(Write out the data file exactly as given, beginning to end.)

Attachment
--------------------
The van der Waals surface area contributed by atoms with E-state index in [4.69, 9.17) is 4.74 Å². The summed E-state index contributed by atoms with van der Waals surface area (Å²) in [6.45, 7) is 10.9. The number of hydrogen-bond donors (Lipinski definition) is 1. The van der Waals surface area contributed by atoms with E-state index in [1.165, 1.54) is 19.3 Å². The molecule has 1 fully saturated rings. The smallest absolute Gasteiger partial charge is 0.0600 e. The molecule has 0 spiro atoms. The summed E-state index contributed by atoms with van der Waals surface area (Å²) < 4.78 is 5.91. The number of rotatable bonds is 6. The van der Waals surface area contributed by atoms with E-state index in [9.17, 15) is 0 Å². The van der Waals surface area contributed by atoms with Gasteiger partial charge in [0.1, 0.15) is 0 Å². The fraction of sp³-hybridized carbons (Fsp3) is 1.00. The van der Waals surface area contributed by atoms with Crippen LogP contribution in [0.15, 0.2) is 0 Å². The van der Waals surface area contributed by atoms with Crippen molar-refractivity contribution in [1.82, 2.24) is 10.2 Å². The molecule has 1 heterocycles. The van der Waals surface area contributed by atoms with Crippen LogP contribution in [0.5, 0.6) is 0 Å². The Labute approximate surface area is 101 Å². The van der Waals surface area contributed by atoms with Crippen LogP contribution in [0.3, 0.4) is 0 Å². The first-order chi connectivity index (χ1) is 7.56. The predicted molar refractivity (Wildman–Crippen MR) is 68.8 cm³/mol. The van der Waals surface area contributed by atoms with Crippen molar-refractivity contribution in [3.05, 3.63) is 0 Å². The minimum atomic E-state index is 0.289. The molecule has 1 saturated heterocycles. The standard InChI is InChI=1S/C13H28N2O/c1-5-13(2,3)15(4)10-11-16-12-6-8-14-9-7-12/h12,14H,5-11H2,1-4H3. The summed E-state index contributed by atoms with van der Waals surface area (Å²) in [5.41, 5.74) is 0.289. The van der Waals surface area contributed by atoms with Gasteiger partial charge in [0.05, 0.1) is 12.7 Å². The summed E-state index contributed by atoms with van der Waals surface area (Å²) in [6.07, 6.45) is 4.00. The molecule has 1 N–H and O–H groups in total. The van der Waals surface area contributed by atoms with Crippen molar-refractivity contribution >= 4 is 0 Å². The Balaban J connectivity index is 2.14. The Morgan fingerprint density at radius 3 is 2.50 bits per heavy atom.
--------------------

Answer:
The van der Waals surface area contributed by atoms with E-state index in [4.69, 9.17) is 4.74 Å². The summed E-state index contributed by atoms with van der Waals surface area (Å²) in [6.45, 7) is 10.9. The number of hydrogen-bond donors (Lipinski definition) is 1. The van der Waals surface area contributed by atoms with E-state index in [1.165, 1.54) is 19.3 Å². The molecule has 1 fully saturated rings. The smallest absolute Gasteiger partial charge is 0.0600 e. The molecule has 0 spiro atoms. The summed E-state index contributed by atoms with van der Waals surface area (Å²) < 4.78 is 5.91. The number of rotatable bonds is 6. The van der Waals surface area contributed by atoms with E-state index in [9.17, 15) is 0 Å². The van der Waals surface area contributed by atoms with Gasteiger partial charge in [0.1, 0.15) is 0 Å². The fraction of sp³-hybridized carbons (Fsp3) is 1.00. The van der Waals surface area contributed by atoms with Crippen LogP contribution in [0.15, 0.2) is 0 Å². The van der Waals surface area contributed by atoms with Crippen molar-refractivity contribution in [1.82, 2.24) is 10.2 Å². The molecule has 1 heterocycles. The van der Waals surface area contributed by atoms with Crippen LogP contribution in [0.5, 0.6) is 0 Å². The Labute approximate surface area is 101 Å². The van der Waals surface area contributed by atoms with Crippen LogP contribution in [0.3, 0.4) is 0 Å². The first-order chi connectivity index (χ1) is 7.56. The predicted molar refractivity (Wildman–Crippen MR) is 68.8 cm³/mol. The van der Waals surface area contributed by atoms with Crippen molar-refractivity contribution in [3.05, 3.63) is 0 Å². The minimum atomic E-state index is 0.289. The molecule has 1 saturated heterocycles. The standard InChI is InChI=1S/C13H28N2O/c1-5-13(2,3)15(4)10-11-16-12-6-8-14-9-7-12/h12,14H,5-11H2,1-4H3. The summed E-state index contributed by atoms with van der Waals surface area (Å²) in [5.41, 5.74) is 0.289. The van der Waals surface area contributed by atoms with Gasteiger partial charge in [0.05, 0.1) is 12.7 Å². The summed E-state index contributed by atoms with van der Waals surface area (Å²) in [6.07, 6.45) is 4.00. The molecule has 1 N–H and O–H groups in total. The van der Waals surface area contributed by atoms with Crippen molar-refractivity contribution >= 4 is 0 Å². The Balaban J connectivity index is 2.14. The Morgan fingerprint density at radius 3 is 2.50 bits per heavy atom.